Could Comic-Con Leave San Diego?

Comic-Con and San Diego go hand-in-hand, and have ever since Comic-Con was founded in San Diego in 1970. But Comic-Con has expanded much faster than San Diego has. As anyone who's waited overnight for a Hall H spot or spent 10 minutes trying to cross Harbor Drive can attest, it feels at times like Comic-Con has outgrown San Diego altogether.

Now, with the current deal between Comic-Con International and the city of San Diego set to expire in 2016, the event is fielding proposals from other cities. Could Comic Con leave San Diego for Los Angeles or Anaheim? Get the latest on the possible Comic-Con move after the jump. 

At present, San Diego is trying to strike a deal to keep Comic-Con in San Diego through 2018. The city's tourism board remains optimistic, with president Joe Terzi telling the LAT he believes the contract will be signed in the next month or so. Comic-Con is the city's biggest annual event. Last year, its 130,000 attendees generated $177.8 million for the local economy.

However, San Diego faces some major challenges. The city made plans in 2011 for a $520 million, 225,000-square-foot expansion to the convention center, but they stalled last summer when a state appeals court ruled against the financing plan. Mayor Kevin Faulconer is still looking for another way to finance the expansion. In addition, the San Diego Chargers are threatening to leave for Los Angeles unless they can build a new stadium and convention center downtown.

Comic-Con International plans to stay in Southern California, so Los Angeles and Anaheim are on the top of the list for potential new sites. Anaheim boasts the largest exhibition hall in the region (815,000 square feet versus the San Diego Convention Center's 615,700), as well as proximity to other tourist attractions like Disneyland. Plus, the city is already familiar to Comic-Con International organizers and many Comic-Con attendees — it's home to WonderCon, which is put on by the same company.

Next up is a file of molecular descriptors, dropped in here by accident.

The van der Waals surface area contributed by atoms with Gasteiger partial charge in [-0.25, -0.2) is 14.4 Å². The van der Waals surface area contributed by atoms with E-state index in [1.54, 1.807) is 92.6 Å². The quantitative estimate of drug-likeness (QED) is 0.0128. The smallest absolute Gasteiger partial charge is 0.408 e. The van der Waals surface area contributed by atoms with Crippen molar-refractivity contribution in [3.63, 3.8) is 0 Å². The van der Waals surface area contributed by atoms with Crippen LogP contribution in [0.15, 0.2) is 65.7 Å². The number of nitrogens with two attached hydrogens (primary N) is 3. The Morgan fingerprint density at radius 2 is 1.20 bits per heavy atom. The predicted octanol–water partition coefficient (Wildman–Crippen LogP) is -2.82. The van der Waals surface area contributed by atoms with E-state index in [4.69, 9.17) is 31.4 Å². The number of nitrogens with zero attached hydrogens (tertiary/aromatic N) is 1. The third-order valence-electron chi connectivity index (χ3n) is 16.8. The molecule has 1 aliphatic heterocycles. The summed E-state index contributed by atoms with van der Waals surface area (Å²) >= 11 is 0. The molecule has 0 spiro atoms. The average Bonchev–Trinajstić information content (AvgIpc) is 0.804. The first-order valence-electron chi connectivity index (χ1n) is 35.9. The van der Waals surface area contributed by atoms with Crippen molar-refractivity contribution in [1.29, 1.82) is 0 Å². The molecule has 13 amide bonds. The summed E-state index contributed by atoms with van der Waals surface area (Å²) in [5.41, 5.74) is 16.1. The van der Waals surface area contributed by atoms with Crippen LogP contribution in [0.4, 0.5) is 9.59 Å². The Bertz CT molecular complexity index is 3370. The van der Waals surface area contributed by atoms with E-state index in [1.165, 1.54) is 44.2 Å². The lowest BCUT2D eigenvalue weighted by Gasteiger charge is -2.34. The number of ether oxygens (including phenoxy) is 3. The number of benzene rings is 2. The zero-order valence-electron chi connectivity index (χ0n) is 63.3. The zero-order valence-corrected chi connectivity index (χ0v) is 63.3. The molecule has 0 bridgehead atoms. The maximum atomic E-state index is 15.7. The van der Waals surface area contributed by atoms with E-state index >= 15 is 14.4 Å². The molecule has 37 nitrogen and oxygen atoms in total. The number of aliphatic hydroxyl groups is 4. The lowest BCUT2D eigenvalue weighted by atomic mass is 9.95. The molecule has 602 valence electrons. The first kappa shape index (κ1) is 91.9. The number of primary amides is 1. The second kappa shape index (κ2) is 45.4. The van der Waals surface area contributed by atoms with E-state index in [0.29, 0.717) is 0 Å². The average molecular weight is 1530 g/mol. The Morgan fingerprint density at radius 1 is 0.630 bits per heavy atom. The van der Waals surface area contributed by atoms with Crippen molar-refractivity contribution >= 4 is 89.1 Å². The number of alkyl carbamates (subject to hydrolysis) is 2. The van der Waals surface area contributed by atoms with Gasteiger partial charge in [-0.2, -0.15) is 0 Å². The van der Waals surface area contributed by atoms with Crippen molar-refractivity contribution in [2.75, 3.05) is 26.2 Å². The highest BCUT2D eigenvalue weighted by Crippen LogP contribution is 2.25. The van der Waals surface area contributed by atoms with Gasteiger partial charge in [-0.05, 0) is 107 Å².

And Anaheim is working to make itself even more attractive. Construction has already begun on a 200,000-square-foot expansion to the convention center, and nine new hotels will add 1,500 rooms to the city's current offerings. (At present, there are about 13,000 within a mile of the convention center; San Diego has 11,000.) Plans for a $2.5 million upgrade to the convention center's free Wi-Fi network are also in place.

Meanwhile, Los Angeles has the advantage of being close to Hollywood, where a lot of the studios that come to Comic-Con are based. And it goes without saying that Los Angeles is a popular destination for tourists with or without Comic-Con. Its major downside, however, is its shortage of hotel rooms. Only 5,000 are within walking distance of the convention center, though another 2,000 are under construction.

David Glanzer, a spokesman for Comic-Con International, talked up the organization's options. "The proposals we've received are pretty amazing," he said. "It's not an easy decision."

It's frankly tough to imagine Comic-Con anywhere but San Diego. The city itself is as much a part of the Comic-Con experience as the panels, the cosplayers, and the booths. The San Diego Convention Center's spokesman Steven Johnson makes this point, saying, "Attendees have grown to love San Diego as a destination."

On the other, it might be nice to have a city big enough to actually hold all the people who want to attend Comic-Con. As it is now, tickets sell out in a matter of hours, rooms are distributed via a notoriously complicated lottery system, and it's quite literally impossible to get through the exhibition floor without elbowing a few strangers. What do you think? Should Comic-Con stay in San Diego?